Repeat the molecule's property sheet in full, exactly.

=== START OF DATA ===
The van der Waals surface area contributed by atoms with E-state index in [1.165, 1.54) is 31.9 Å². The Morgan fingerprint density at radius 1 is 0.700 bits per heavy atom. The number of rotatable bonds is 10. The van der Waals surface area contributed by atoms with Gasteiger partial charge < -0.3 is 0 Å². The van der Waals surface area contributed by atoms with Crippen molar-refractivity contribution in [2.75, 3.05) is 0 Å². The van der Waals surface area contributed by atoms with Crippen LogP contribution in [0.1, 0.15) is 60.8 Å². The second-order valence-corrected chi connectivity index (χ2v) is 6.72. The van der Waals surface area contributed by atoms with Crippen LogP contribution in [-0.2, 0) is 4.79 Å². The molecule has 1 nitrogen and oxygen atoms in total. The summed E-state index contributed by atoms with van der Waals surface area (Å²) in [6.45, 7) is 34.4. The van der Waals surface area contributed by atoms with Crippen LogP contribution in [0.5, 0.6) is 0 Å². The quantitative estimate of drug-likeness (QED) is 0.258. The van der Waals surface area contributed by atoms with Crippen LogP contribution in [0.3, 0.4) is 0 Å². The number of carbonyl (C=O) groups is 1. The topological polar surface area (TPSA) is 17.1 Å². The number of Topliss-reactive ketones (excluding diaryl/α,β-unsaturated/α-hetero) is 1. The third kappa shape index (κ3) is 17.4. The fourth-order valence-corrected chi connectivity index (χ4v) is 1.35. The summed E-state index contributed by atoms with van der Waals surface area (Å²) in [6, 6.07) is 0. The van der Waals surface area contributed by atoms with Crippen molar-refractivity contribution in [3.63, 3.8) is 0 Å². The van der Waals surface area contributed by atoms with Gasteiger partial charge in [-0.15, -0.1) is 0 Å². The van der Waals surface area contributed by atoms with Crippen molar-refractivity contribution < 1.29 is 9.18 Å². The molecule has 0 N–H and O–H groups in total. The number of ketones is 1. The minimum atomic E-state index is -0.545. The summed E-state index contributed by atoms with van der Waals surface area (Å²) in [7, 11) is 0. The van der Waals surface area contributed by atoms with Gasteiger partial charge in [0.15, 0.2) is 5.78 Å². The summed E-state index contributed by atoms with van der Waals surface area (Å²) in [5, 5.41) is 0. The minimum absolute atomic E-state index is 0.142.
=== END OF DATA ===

The van der Waals surface area contributed by atoms with E-state index in [1.165, 1.54) is 31.9 Å². The Morgan fingerprint density at radius 1 is 0.700 bits per heavy atom. The number of rotatable bonds is 10. The van der Waals surface area contributed by atoms with Gasteiger partial charge < -0.3 is 0 Å². The van der Waals surface area contributed by atoms with Crippen molar-refractivity contribution in [2.75, 3.05) is 0 Å². The van der Waals surface area contributed by atoms with Crippen LogP contribution in [0.1, 0.15) is 60.8 Å². The second-order valence-corrected chi connectivity index (χ2v) is 6.72. The van der Waals surface area contributed by atoms with Crippen LogP contribution in [-0.2, 0) is 4.79 Å². The molecule has 1 nitrogen and oxygen atoms in total. The summed E-state index contributed by atoms with van der Waals surface area (Å²) in [6.45, 7) is 34.4. The van der Waals surface area contributed by atoms with Crippen LogP contribution in [0.5, 0.6) is 0 Å². The quantitative estimate of drug-likeness (QED) is 0.258. The van der Waals surface area contributed by atoms with Crippen LogP contribution in [0.3, 0.4) is 0 Å². The number of carbonyl (C=O) groups is 1. The topological polar surface area (TPSA) is 17.1 Å². The number of Topliss-reactive ketones (excluding diaryl/α,β-unsaturated/α-hetero) is 1. The third kappa shape index (κ3) is 17.4. The fourth-order valence-corrected chi connectivity index (χ4v) is 1.35. The summed E-state index contributed by atoms with van der Waals surface area (Å²) in [6, 6.07) is 0. The van der Waals surface area contributed by atoms with Crippen molar-refractivity contribution in [3.63, 3.8) is 0 Å². The van der Waals surface area contributed by atoms with Gasteiger partial charge in [-0.15, -0.1) is 0 Å². The van der Waals surface area contributed by atoms with Crippen molar-refractivity contribution < 1.29 is 9.18 Å². The molecule has 0 N–H and O–H groups in total. The number of ketones is 1. The minimum atomic E-state index is -0.545. The summed E-state index contributed by atoms with van der Waals surface area (Å²) in [7, 11) is 0. The van der Waals surface area contributed by atoms with Gasteiger partial charge in [0.15, 0.2) is 5.78 Å². The summed E-state index contributed by atoms with van der Waals surface area (Å²) in [5, 5.41) is 0. The minimum absolute atomic E-state index is 0.142.